What Should 'Senior' Firefighter Really Mean?

Good morning from the Jumpseat! On this chilly fall morning I wanted to take a moment to ask you a question: what does "Senior Firefighter" mean to you?   In our business, we gain respect as we spend time on our departments and many members take...


Good morning from the Jumpseat! On this chilly fall morning I wanted to take a moment to ask you a question: what does "Senior Firefighter" mean to you?  

In our business, we gain respect as we spend time on our departments and many members take advantage of this situation. When was the last time that you have seen a 10-plus-year member of your department hitting their knees to perform a skill with the new batch of probies? I vote not very often. 

Being the senior firefighter in your department should mean that you are proficient in your skill set. Should we show respect for their seniority? Yes. Can we go to them with questions and expect a real world answer? Yes. Should they continue to train and use their experience to set the tone for the department's skills? Yes!

It is funny to me how, when it's time to train, the senior firefighters are sitting around the water cooler telling stories about their experiences, while the less senior folks are training. Then the fire hits and the senior firefighter is the one who has problems pulling the crosslay or catching a fire hydrant. Our skills our perishable, meaning if you do not use it, you lose it!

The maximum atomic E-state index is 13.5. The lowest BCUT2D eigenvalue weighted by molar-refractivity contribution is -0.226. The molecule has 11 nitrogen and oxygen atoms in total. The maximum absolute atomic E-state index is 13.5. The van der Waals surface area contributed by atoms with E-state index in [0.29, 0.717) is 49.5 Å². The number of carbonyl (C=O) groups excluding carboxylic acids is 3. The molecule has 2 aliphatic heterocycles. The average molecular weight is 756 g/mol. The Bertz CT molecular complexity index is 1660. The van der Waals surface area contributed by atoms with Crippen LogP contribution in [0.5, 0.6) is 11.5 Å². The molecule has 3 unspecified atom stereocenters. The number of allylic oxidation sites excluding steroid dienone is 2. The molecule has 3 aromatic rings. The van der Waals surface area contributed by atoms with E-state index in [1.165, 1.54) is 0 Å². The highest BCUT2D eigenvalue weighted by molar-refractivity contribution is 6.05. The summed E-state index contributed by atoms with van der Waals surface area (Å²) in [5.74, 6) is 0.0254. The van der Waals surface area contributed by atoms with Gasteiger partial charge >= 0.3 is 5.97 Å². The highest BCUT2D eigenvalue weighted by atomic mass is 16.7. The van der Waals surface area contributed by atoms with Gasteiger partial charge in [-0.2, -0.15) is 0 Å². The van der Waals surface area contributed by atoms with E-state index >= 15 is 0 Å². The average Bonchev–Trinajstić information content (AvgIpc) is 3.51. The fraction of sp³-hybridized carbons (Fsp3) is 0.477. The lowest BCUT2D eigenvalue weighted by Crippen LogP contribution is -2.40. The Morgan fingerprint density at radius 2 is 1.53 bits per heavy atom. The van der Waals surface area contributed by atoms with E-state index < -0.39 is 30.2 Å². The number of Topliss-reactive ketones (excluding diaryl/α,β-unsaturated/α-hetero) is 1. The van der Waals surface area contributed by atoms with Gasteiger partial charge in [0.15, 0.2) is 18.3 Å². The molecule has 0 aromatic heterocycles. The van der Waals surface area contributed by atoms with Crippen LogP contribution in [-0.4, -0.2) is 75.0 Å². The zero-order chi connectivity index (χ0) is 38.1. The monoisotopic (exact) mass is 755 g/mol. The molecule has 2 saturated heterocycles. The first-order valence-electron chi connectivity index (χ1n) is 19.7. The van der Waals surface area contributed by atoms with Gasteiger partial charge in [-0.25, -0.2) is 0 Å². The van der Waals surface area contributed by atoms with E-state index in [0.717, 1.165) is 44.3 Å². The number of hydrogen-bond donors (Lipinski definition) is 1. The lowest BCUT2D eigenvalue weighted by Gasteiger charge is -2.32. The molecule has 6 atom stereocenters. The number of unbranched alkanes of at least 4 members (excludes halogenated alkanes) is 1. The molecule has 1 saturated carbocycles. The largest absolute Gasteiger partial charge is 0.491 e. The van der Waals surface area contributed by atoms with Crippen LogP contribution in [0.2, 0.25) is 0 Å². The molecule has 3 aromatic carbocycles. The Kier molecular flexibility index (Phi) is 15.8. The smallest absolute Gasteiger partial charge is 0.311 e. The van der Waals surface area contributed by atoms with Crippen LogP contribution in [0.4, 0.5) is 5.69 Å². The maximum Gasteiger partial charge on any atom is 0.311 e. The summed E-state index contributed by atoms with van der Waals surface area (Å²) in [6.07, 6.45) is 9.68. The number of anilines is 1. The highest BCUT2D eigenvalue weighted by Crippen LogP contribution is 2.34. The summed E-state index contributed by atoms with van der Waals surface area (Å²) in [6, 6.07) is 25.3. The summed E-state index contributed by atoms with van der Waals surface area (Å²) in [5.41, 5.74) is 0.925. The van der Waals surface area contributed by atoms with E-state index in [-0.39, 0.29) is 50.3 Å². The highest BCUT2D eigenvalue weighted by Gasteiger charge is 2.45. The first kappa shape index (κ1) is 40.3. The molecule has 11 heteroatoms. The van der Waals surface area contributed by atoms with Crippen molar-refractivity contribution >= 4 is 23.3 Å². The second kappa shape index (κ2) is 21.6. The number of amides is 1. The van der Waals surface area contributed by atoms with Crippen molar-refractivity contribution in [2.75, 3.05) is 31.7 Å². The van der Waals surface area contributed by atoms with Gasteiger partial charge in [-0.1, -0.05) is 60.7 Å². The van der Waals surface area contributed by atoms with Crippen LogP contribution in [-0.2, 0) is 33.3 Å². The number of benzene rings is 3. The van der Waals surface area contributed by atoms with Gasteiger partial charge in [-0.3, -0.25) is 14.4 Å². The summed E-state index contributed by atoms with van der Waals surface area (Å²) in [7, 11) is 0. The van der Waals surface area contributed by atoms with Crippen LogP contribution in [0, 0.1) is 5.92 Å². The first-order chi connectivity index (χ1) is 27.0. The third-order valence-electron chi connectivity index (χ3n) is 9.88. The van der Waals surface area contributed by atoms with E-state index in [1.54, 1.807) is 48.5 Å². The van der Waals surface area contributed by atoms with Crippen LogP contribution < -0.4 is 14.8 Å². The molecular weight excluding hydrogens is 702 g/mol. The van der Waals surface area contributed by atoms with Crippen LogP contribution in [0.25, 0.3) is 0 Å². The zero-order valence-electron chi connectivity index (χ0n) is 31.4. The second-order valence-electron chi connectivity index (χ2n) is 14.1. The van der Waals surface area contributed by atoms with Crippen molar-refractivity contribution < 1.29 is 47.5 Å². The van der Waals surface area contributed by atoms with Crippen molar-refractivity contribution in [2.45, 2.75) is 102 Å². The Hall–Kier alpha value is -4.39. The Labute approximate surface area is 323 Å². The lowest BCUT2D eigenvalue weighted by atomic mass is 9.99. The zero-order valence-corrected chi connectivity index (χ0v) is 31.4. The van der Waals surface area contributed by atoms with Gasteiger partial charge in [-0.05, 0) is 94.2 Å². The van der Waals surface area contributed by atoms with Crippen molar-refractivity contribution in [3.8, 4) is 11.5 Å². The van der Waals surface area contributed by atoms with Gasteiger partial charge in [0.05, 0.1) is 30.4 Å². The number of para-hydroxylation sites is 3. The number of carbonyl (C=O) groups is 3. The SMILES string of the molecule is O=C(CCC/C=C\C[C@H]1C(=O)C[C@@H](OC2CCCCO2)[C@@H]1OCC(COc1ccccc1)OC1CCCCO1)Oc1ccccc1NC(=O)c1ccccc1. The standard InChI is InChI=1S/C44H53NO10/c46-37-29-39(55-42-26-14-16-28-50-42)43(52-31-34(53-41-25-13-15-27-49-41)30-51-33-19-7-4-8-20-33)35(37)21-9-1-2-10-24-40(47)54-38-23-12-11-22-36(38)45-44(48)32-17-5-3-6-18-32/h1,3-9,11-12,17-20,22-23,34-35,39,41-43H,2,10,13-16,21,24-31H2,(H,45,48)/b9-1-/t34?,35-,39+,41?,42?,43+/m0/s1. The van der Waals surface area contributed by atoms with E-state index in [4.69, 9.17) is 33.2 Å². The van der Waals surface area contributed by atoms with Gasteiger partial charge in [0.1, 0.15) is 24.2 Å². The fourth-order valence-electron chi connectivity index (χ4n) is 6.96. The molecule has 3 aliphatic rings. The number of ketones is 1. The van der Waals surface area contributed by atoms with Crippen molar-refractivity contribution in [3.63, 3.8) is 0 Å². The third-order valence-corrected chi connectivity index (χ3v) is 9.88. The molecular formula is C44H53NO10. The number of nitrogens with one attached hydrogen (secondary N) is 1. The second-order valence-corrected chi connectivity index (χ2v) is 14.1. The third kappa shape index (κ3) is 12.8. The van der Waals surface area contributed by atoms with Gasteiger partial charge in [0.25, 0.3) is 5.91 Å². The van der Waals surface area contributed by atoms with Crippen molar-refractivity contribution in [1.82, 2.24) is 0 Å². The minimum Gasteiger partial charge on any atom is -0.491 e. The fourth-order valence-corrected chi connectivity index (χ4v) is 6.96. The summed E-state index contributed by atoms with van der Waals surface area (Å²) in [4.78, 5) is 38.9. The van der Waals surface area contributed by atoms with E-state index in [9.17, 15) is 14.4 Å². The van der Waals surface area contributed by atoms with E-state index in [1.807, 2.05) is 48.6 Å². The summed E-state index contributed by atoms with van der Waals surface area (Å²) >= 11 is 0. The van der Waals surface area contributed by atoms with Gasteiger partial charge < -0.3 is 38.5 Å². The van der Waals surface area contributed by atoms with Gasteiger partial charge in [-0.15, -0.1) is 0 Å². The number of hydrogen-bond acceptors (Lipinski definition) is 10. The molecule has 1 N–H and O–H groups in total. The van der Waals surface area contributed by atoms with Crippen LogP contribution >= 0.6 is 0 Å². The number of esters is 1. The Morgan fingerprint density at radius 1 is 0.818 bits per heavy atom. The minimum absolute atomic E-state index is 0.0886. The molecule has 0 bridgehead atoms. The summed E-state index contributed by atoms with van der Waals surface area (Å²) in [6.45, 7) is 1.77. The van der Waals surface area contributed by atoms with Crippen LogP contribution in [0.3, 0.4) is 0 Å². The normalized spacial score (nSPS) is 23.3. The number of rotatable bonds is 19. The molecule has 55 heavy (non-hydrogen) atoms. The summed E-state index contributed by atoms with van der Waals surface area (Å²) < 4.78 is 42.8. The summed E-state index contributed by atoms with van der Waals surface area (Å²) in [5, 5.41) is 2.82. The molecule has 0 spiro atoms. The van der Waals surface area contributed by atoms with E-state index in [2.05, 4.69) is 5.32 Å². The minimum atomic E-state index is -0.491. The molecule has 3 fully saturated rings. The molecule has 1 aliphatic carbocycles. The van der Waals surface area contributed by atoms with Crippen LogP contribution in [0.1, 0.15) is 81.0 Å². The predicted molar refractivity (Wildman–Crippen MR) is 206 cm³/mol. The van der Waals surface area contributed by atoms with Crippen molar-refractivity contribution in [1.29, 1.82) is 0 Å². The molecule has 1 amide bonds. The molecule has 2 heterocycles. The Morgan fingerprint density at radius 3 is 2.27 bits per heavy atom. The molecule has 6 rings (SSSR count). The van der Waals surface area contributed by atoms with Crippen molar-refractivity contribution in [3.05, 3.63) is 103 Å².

Is this a blanket statement that every senior member is not training with their crews? No, some are in the mix for every drill and training evolution. I believe these folks get the most respect from the firefighters because they talk the talk while walking the walk.  We should all strive to have full participation from everyone in the department when it is time to train. 

In closing, I would like to send a huge thank you out to the senior members of our fire departments worldwide and offer a challenge to them to pay it forward.  Pay your experience forward to the next generation and show them each day that seniority comes with a price; the price is a burden to pass the knowledge on.  Grab the least senior member of your department, put your gear on and show them you have what it takes to get the job done!

Thanks for the visit to the Jumpseat!

Bunker up, Buckle in, and remember that we all start in the Jumpseat!

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